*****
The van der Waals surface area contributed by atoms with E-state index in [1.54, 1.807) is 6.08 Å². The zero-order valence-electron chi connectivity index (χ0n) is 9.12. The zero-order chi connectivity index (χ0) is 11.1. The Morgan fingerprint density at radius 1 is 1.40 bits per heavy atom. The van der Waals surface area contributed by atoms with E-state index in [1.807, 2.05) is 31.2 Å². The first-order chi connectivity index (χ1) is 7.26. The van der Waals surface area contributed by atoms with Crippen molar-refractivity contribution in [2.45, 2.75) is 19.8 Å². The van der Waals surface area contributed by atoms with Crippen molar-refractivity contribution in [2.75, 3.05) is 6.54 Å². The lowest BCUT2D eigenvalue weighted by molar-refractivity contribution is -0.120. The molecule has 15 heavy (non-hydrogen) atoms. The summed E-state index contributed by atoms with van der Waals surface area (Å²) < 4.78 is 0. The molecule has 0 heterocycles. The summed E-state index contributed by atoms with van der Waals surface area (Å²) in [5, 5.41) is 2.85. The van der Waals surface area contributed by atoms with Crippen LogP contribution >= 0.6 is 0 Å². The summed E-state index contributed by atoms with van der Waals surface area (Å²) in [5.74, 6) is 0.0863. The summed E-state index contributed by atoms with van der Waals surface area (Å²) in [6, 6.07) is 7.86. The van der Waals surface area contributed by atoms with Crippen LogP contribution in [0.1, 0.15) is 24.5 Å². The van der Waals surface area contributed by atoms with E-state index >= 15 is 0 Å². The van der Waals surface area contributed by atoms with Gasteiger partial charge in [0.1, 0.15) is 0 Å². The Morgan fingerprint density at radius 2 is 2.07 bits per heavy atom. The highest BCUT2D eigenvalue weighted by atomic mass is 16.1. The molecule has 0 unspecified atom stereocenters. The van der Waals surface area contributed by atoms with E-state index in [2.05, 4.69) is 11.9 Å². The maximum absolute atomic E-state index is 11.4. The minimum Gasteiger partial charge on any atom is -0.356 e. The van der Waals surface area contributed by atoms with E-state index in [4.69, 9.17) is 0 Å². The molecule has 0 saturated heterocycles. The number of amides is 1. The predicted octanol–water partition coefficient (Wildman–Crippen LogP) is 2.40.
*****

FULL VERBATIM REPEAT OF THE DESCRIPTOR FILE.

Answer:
The van der Waals surface area contributed by atoms with E-state index in [1.54, 1.807) is 6.08 Å². The zero-order valence-electron chi connectivity index (χ0n) is 9.12. The zero-order chi connectivity index (χ0) is 11.1. The Morgan fingerprint density at radius 1 is 1.40 bits per heavy atom. The van der Waals surface area contributed by atoms with E-state index in [1.807, 2.05) is 31.2 Å². The first-order chi connectivity index (χ1) is 7.26. The van der Waals surface area contributed by atoms with Crippen molar-refractivity contribution in [2.45, 2.75) is 19.8 Å². The van der Waals surface area contributed by atoms with Crippen molar-refractivity contribution in [2.75, 3.05) is 6.54 Å². The lowest BCUT2D eigenvalue weighted by molar-refractivity contribution is -0.120. The molecule has 15 heavy (non-hydrogen) atoms. The summed E-state index contributed by atoms with van der Waals surface area (Å²) < 4.78 is 0. The molecule has 0 heterocycles. The summed E-state index contributed by atoms with van der Waals surface area (Å²) in [5, 5.41) is 2.85. The van der Waals surface area contributed by atoms with Crippen LogP contribution >= 0.6 is 0 Å². The summed E-state index contributed by atoms with van der Waals surface area (Å²) in [5.74, 6) is 0.0863. The summed E-state index contributed by atoms with van der Waals surface area (Å²) in [6, 6.07) is 7.86. The van der Waals surface area contributed by atoms with Crippen LogP contribution in [0.1, 0.15) is 24.5 Å². The van der Waals surface area contributed by atoms with E-state index >= 15 is 0 Å². The van der Waals surface area contributed by atoms with Gasteiger partial charge in [0.1, 0.15) is 0 Å². The Morgan fingerprint density at radius 2 is 2.07 bits per heavy atom. The highest BCUT2D eigenvalue weighted by atomic mass is 16.1. The molecule has 0 unspecified atom stereocenters. The van der Waals surface area contributed by atoms with E-state index in [2.05, 4.69) is 11.9 Å². The maximum absolute atomic E-state index is 11.4. The minimum Gasteiger partial charge on any atom is -0.356 e. The van der Waals surface area contributed by atoms with E-state index in [4.69, 9.17) is 0 Å². The molecule has 0 saturated heterocycles. The number of amides is 1. The predicted octanol–water partition coefficient (Wildman–Crippen LogP) is 2.40.